$\renewcommand{\Re}{\operatorname{Re}}$ $\renewcommand{\Im}{\operatorname{Im}}$ $\newcommand{\bR}{\mathbb{R}}$ $\newcommand{\bC}{\mathbb{C}}$ $\newcommand{\bZ}{\mathbb{Z}}$ $\newcommand{\const}{\operatorname{const}}$

Here we consider PDEs. We do not consider regular perturbation as their theory is an obvious modification of what we studied in Section 4.1

Let $L$ be a $0$-order and $M$ be a second-order operators as in Section 4.2: \begin{align} &Lu= \alpha(x)u, \label{eq-4.4.1}\\ &Mu=\sum_{j,k} \beta^{jk}(x)\partial_j\partial_k u +\sum_j \gamma^j\partial_j u + \gamma^0 u \label{eq-4.4.2} \end{align} with $\alpha >0$ and $(\beta^{jk})$ real symmetric and positive definite matrix.

Again we are looking for solution \begin{align} &L_\varepsilon u:= (L+\varepsilon^2)u =f&&\text{in } \mathcal{D} \label{eq-4.4.3}\\ &u|_\Gamma =g \label{eq-4.4.4} \end{align} where $\Gamma=\partial \mathcal{D}$.

Again like in Section 4.2 we can assume that $f=0$ as we can get rid off it ignoring boundary condition and finding some solution by methods of regular perturbation theory. Again we are looking for solution in the form $u=e^{-\phi(x)/\varepsilon}w$ and we get considering only terms with $\varepsilon^0$ \begin{align} &\sum_j\beta^{jk}(\partial_j\phi)(\partial_k\phi)=\alpha &&\text{in } \mathcal{D}, \label{eq-4.4.5}\\ &\phi|_\Gamma=0. \label{eq-4.4.6} \end{align} This is non-linear first-order equation. The theory see in Subsection 2.2.2 of online Textbook for PDEs. Such equations do not necessarily have global solutions but here in contrast to what we will encounter in the future we do not need them: we need only solution in the vicinity of $\Gamma$ and this solution is exactly the distance to $\Gamma$ in the metrics \begin{equation} ds^2=\sum _{j,k} \alpha^{-1}\beta_{jk}dx_jdx_k \label{eq-4.4.7} \end{equation} where $(\beta_{jk})$ is an inverse matrix to $(\beta^{jk})$. Another solution would be negative in $\mathcal{D}$ near $\Gamma$.

Then \begin{equation} L_\varepsilon (e^{-\phi(x)/\varepsilon}w)=e^{-\phi(x)/\varepsilon} \bigl(\varepsilon P w +\varepsilon^2 Mw\bigr) \label{eq-4.4.8} \end{equation} where \begin{align} &Pw= \sum _{j,k} 2\beta^{jk} (\partial_j\phi) (\partial_kw)+ \sigma w, \label{eq-4.4.9}\\ &\sigma= \sum _{j,k} \beta^{jk} (\partial_j\partial_k\phi)+ \sum_j \gamma^j\partial_j \phi , \label{eq-4.4.10} \end{align} $Q=-M$. Now we can find locally near $\Gamma$ $w\sim\sum_{n\ge 0} w_n\varepsilon^n$ from \begin{equation} Pw_n + Qw_{n-1}=0, \qquad w_n|_\Gamma=g_n. \label{eq-4.4.11} \end{equation} Important that differentiation in $P$ is not tangent to $\Gamma$, it is along normal (in metrics (\ref{eq-4.4.7})).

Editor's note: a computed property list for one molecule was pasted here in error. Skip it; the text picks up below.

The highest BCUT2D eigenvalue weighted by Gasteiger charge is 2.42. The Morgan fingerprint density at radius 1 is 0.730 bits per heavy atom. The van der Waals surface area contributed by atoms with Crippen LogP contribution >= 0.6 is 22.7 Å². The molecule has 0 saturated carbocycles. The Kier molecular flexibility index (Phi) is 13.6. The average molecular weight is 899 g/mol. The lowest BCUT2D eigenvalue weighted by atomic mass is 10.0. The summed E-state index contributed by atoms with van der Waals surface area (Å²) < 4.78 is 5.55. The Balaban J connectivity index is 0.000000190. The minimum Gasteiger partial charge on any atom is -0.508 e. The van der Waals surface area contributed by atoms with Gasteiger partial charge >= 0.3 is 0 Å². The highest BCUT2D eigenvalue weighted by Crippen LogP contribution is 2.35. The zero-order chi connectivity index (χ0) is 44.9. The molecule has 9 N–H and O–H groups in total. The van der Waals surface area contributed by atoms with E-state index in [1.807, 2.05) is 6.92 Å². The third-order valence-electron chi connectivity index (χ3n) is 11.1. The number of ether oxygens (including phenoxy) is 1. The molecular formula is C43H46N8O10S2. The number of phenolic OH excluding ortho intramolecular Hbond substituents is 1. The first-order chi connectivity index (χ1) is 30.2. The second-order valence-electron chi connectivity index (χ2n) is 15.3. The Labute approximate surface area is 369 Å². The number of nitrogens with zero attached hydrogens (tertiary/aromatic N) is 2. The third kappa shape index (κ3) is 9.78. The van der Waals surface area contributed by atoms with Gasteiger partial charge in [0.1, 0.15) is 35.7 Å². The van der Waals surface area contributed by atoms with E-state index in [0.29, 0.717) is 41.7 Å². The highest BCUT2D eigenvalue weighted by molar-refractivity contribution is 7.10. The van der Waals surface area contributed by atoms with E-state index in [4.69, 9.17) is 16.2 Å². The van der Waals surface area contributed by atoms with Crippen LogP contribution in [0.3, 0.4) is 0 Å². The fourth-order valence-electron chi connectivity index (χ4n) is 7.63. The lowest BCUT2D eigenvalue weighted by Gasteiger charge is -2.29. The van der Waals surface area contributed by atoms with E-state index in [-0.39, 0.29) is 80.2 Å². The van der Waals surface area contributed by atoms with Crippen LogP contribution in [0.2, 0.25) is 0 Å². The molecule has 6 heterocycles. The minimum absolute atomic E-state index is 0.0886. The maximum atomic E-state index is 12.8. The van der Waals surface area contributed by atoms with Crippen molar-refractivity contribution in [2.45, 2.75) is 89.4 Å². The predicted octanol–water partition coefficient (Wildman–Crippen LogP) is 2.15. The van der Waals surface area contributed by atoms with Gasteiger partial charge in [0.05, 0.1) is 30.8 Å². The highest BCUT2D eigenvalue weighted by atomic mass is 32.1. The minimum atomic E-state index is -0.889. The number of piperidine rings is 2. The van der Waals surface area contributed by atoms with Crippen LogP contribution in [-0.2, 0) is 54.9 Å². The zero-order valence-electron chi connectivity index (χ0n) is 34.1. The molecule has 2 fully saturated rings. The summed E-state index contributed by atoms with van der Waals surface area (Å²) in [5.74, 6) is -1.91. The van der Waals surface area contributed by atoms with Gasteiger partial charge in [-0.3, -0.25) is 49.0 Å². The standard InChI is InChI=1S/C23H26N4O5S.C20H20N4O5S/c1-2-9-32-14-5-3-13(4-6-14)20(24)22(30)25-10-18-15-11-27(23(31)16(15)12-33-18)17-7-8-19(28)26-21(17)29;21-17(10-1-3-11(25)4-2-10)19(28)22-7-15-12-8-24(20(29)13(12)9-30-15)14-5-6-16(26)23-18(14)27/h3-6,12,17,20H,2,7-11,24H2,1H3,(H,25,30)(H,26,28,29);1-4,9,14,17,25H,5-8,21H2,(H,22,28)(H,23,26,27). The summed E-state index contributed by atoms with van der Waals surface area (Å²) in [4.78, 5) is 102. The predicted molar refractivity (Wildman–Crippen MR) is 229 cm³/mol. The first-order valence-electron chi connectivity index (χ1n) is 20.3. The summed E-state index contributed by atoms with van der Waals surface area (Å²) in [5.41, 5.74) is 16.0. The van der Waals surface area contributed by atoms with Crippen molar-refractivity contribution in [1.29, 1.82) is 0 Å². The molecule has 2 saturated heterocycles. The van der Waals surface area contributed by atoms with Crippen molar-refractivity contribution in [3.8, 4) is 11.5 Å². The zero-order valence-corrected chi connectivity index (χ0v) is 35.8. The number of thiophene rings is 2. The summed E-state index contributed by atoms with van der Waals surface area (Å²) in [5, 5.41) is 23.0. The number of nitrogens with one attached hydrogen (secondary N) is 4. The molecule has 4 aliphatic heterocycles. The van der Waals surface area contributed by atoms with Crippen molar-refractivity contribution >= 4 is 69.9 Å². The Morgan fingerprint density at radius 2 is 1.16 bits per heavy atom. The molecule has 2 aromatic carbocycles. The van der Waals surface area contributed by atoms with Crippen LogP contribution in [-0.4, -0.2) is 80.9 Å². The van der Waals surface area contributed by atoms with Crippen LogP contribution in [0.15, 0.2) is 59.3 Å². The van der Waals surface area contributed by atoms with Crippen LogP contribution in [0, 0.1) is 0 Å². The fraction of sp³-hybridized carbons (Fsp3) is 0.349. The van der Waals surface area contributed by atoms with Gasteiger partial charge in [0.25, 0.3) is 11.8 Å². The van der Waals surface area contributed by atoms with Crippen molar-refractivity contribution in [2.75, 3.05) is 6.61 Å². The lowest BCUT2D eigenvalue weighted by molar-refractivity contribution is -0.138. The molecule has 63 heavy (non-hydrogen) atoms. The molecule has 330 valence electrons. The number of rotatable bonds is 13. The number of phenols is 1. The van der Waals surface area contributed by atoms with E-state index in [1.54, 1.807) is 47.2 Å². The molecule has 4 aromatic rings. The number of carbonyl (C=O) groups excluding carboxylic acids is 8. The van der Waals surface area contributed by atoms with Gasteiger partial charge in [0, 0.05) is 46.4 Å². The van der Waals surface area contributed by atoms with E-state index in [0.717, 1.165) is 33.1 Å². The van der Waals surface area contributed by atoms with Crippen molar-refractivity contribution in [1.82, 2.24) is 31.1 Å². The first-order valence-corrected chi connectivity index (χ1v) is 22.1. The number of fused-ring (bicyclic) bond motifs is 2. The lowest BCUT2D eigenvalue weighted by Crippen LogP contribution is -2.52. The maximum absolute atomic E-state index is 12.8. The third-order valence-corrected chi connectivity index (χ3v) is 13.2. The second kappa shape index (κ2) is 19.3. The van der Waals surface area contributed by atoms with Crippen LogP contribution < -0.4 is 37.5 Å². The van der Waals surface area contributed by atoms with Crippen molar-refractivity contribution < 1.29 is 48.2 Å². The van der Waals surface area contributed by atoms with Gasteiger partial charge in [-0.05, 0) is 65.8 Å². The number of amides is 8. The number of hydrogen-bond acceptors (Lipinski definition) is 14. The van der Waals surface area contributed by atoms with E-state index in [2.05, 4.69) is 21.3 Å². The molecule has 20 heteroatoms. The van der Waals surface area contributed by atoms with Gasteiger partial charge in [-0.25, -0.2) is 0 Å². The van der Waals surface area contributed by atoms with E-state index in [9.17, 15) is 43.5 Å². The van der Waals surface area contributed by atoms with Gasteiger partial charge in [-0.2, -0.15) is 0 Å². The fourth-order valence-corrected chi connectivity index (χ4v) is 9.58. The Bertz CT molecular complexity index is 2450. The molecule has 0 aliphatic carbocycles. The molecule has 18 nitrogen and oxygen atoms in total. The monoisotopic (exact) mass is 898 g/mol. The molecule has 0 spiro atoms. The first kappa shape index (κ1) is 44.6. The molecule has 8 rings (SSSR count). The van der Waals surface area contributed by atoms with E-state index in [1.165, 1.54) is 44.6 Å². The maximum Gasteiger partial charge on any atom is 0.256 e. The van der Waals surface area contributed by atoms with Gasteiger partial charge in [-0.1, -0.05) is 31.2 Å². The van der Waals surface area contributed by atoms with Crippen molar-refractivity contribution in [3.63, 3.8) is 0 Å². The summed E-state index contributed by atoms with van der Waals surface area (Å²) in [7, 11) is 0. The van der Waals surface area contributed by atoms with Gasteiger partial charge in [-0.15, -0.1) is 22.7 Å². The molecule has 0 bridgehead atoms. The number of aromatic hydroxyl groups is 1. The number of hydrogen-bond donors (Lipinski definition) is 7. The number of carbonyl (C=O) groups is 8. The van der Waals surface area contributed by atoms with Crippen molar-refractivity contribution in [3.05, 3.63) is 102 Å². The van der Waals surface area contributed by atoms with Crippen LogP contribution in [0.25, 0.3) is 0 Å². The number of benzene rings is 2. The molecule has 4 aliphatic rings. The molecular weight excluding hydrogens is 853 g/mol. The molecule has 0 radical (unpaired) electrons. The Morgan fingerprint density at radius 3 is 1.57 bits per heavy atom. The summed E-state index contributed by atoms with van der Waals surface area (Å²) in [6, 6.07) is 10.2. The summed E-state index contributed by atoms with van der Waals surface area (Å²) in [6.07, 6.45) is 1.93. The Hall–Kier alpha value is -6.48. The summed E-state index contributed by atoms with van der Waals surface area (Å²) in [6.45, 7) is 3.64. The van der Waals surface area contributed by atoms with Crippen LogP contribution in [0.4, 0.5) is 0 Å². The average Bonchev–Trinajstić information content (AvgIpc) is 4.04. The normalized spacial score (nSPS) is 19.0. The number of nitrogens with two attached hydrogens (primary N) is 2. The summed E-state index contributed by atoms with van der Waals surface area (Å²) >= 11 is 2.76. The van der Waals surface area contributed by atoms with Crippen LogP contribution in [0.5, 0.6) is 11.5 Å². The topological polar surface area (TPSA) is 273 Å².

Let $L$ be a first-order and $M$ be a second-order operators as in Subsection 4.3.2: \begin{equation} Lu=\sum_j \alpha_j \partial_j u +\alpha^0 u \label{eq-4.4.12} \end{equation} and $M$ is defined by (\ref{eq-4.4.2}). Then $L_\varepsilon u=(L+\varepsilon M)u=f$ and we consider BVP (\ref{eq-4.4.2}). Here we assume that

**Condition 1.**
Vector-field $\vec{\alpha}=(\alpha^,\ldots,\alpha^d)$ does not vanish anywhere in $\mathcal{D}$ and is not tangent to $\Gamma$.

Again plugging $u=(e^{-\phi(x)/\varepsilon}w)$ and considering only terms with $\varepsilon^{-1}$ we get \begin{equation} \sum_j\alpha^j\partial_j\phi = \sum_{j,k}\beta^{jk}(\partial_j\phi)(\partial_k\phi) \label{eq-4.4.13} \end{equation} which again is non-linear equation. With $\phi_\Gamma=0$ it has the unique solution (with $\nabla\phi\ne 0$) but there is a twist: this solution is positive in $\mathcal{D}$ only near $\Gamma_+$ where $\Gamma_+$ is a part of $\Gamma$ where $\vec{\alpha}$ is directed inside $\mathcal{D}$. The rest of the construction is the same: we define $w\sim\sum_{n\ge 0}w_nvarepsilon^n$ solving \begin{equation} Pw_n + Qw_{n-1}=0, \qquad w_n|_{\Gamma_+}=g_n \label{eq-4.4.14} \end{equation} with \begin{align} &Pw= \sum _{j} \eta^k (\partial_kw)+ \sigma w, \label{eq-4.4.15}\\ &\eta^k =-2\sum_j \beta^{jk}(\partial_j \phi)-\alpha^k. \label{eq-4.4.16} \end{align} Observe that vector field $\vec{\eta}$ is not tangent to $\Gamma$. Indeed, one can see easily that $\sum_k\eta^k \partial_k\phi \ne 0$.

Therefore boundary layer type solution exists only near $\Gamma_+$. For another part of $\Gamma$ the regular perturbation theory takes care. Indeed we take $U\sim \sum_{n\ge 0}U_n \varepsilon ^n$ where $U_n$ are found from \begin{align} &LU_n+Mu_{n-1}=f_n \label{eq-4.4.17}\\ &U_n|_{\Gamma_-}=g_{*n} \label{eq-4.3.18} \end{align} where $\Gamma_-$ is a part of $\Gamma$ where $\vec{\alpha}$ is directed outside $\mathcal{D}$.